– helvete
    Jun 6, 2018 at 13:24
  • 1
    Thanks! Indeed the trailing slash is essential on the alias, otherwise i got nginx: [emerg] invalid number of arguments in "alias" directive, and the server went down during its restart.
    – FotisK
    Jul 18, 2018 at 21:36
  • @mafrosis Why is it essential?
    – Bruce Sun
    Feb 25, 2020 at 2:17
142

as say as @treecoder

In case of the root directive, full path is appended to the root including the location part, whereas in case of the alias directive, only the portion of the path NOT including the location part is appended to the alias.

A picture is worth a thousand words

for root:

enter image description here

for alias:

enter image description here

1
  • 29
    Should the first arrow in the second image be a "+"?
    – aioobe
    Oct 21, 2017 at 9:32
43

In your case, you can use root directive, because $uri part of the location directive is the same with last root directive part.

Nginx documentation advices it as well:
When location matches the last part of the directive’s value:

location /images/ {
    alias /data/w3/images/;
}

it is better to use the root directive instead:

location /images/ {
    root /data/w3;
}

and root directive will append $uri to the path.

2
  • 4
    Why is it better? Docs don't say either. Dec 26, 2017 at 17:35
  • The benefit that I see is to avoid duplication of the $uri, /images in given example, when using alias Dec 26, 2017 at 17:42
25

Just a quick addendum to @good_computer's very helpful answer, I wanted to replace to root of the URL with a folder, but only if it matched a subfolder containing static files (which I wanted to retain as part of the path).

For example if file requested is in /app/js or /app/css, look in /app/location/public/[that folder].

I got this to work using a regex.

 location ~ ^/app/((images/|stylesheets/|javascripts/).*)$ {
     alias /home/user/sites/app/public/$1;
     access_log off;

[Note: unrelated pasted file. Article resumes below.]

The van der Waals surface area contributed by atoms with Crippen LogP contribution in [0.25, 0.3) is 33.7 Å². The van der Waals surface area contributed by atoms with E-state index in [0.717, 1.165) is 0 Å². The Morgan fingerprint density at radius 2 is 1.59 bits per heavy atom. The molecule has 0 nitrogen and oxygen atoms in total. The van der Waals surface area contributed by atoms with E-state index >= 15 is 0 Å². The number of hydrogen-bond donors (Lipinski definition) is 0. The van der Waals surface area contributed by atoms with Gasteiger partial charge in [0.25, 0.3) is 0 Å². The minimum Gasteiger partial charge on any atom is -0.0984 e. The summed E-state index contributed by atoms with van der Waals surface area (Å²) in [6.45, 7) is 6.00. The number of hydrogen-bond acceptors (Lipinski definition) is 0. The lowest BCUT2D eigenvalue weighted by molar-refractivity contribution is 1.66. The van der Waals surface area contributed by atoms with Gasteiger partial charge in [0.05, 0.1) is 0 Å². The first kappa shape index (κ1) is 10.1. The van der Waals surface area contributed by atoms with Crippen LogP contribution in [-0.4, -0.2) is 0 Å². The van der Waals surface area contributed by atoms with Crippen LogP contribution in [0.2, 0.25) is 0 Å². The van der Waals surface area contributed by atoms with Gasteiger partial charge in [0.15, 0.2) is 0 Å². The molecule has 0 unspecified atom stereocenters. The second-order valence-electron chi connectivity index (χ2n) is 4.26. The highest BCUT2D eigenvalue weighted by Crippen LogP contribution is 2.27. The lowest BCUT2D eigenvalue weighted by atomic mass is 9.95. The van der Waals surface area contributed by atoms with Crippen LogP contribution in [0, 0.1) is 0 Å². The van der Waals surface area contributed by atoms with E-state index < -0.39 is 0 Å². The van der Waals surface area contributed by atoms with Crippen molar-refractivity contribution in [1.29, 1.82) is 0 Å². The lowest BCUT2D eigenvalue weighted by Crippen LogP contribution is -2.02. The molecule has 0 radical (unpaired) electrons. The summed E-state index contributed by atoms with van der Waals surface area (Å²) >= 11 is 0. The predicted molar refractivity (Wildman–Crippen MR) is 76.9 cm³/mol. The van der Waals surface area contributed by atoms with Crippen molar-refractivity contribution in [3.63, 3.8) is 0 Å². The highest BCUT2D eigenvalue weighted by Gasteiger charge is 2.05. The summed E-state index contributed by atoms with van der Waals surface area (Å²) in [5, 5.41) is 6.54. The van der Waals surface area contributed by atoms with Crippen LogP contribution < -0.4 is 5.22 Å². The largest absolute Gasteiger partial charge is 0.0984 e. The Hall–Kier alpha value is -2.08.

expires max;
 }
4
8

alias is used to replace the location part path (LPP) in the request path, while the root is used to be prepended to the request path.

They are two ways to map the request path to the final file path.

alias could only be used in location block, and it will override the outside root.

alias and root cannot be used in location block together.

3
server {
    server_name xyz.com;
    root /home/ubuntu/project_folder/;

    client_max_body_size 10M;
    access_log  /var/log/nginx/project.access.log;
    error_log  /var/log/nginx/project.error.log;

    location /static {
        index index.html;
    }

    location /media {
        alias /home/ubuntu/project/media/;
    }
}

Server block to live the static page on nginx.

1
3

Though my answer is not needed, But I think It is necessary to add this, root and alias works differently when is come to regex.

 location ~ /static/my.png$ {
     alias /var/www/static/;
     access_log off;
     expires max;
 }

In this case the regex match is not going to add with alias, nginx will search only /var/www/static/ not /var/www/static/my.png. You have to use regex capture.

 location ~ /static/my.png$ {
     root /var/www;
     access_log off;
     expires max;
 }

In this case the matched url going to add with root, nginx will search /var/www/static/my.png.

2

In other words on keeping this brief: in case of root, location argument specified is part of filesystem's path and URI . On the other hand — for alias directive argument of location statement is part of URI only

So, alias is a different name that maps certain URI to certain path in the filesystem, whereas root appends location argument to the root path given as argument to root directive.